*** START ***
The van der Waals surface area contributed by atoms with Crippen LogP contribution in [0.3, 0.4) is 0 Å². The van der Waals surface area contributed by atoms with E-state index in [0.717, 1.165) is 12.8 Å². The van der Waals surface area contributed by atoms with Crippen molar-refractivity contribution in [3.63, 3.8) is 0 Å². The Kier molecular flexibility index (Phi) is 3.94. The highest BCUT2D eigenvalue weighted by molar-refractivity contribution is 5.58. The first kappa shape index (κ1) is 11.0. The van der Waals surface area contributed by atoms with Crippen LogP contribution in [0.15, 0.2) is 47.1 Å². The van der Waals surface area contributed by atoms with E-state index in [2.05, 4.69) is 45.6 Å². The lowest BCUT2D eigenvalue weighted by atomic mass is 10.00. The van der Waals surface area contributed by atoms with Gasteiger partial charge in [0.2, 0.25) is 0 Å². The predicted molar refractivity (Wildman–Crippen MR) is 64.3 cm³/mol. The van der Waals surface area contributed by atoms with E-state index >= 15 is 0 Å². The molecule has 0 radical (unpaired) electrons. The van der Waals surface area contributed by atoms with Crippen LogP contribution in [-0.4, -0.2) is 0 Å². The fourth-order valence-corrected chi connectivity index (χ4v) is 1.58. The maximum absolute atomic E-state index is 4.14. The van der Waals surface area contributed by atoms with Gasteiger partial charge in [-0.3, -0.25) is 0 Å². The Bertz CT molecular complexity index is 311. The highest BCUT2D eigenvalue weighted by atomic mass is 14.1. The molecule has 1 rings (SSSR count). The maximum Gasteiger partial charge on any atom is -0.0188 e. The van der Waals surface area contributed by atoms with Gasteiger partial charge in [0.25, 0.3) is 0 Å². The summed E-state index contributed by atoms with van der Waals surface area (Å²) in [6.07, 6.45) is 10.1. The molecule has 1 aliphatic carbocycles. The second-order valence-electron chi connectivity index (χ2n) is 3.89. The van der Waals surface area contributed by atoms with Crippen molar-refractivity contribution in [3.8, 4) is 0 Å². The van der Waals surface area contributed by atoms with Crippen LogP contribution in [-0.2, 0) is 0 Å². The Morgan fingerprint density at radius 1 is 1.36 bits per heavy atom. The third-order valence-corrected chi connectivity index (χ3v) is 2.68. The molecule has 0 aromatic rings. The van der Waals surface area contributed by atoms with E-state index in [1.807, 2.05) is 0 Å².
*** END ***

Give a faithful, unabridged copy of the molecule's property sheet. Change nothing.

The van der Waals surface area contributed by atoms with Crippen LogP contribution in [0.3, 0.4) is 0 Å². The van der Waals surface area contributed by atoms with E-state index in [0.717, 1.165) is 12.8 Å². The van der Waals surface area contributed by atoms with Crippen molar-refractivity contribution in [3.63, 3.8) is 0 Å². The Kier molecular flexibility index (Phi) is 3.94. The highest BCUT2D eigenvalue weighted by molar-refractivity contribution is 5.58. The first kappa shape index (κ1) is 11.0. The van der Waals surface area contributed by atoms with Crippen LogP contribution in [0.15, 0.2) is 47.1 Å². The van der Waals surface area contributed by atoms with E-state index in [2.05, 4.69) is 45.6 Å². The lowest BCUT2D eigenvalue weighted by atomic mass is 10.00. The van der Waals surface area contributed by atoms with Gasteiger partial charge in [0.2, 0.25) is 0 Å². The predicted molar refractivity (Wildman–Crippen MR) is 64.3 cm³/mol. The van der Waals surface area contributed by atoms with E-state index >= 15 is 0 Å². The molecule has 0 radical (unpaired) electrons. The van der Waals surface area contributed by atoms with Crippen LogP contribution in [-0.4, -0.2) is 0 Å². The fourth-order valence-corrected chi connectivity index (χ4v) is 1.58. The maximum absolute atomic E-state index is 4.14. The van der Waals surface area contributed by atoms with Gasteiger partial charge in [-0.3, -0.25) is 0 Å². The Bertz CT molecular complexity index is 311. The highest BCUT2D eigenvalue weighted by atomic mass is 14.1. The molecule has 1 rings (SSSR count). The maximum Gasteiger partial charge on any atom is -0.0188 e. The van der Waals surface area contributed by atoms with Gasteiger partial charge in [0.25, 0.3) is 0 Å². The summed E-state index contributed by atoms with van der Waals surface area (Å²) in [6.07, 6.45) is 10.1. The molecule has 1 aliphatic carbocycles. The second-order valence-electron chi connectivity index (χ2n) is 3.89. The van der Waals surface area contributed by atoms with Crippen molar-refractivity contribution in [3.8, 4) is 0 Å². The van der Waals surface area contributed by atoms with Crippen LogP contribution in [-0.2, 0) is 0 Å². The Morgan fingerprint density at radius 1 is 1.36 bits per heavy atom. The third-order valence-corrected chi connectivity index (χ3v) is 2.68. The molecule has 0 aromatic rings. The van der Waals surface area contributed by atoms with E-state index in [1.807, 2.05) is 0 Å².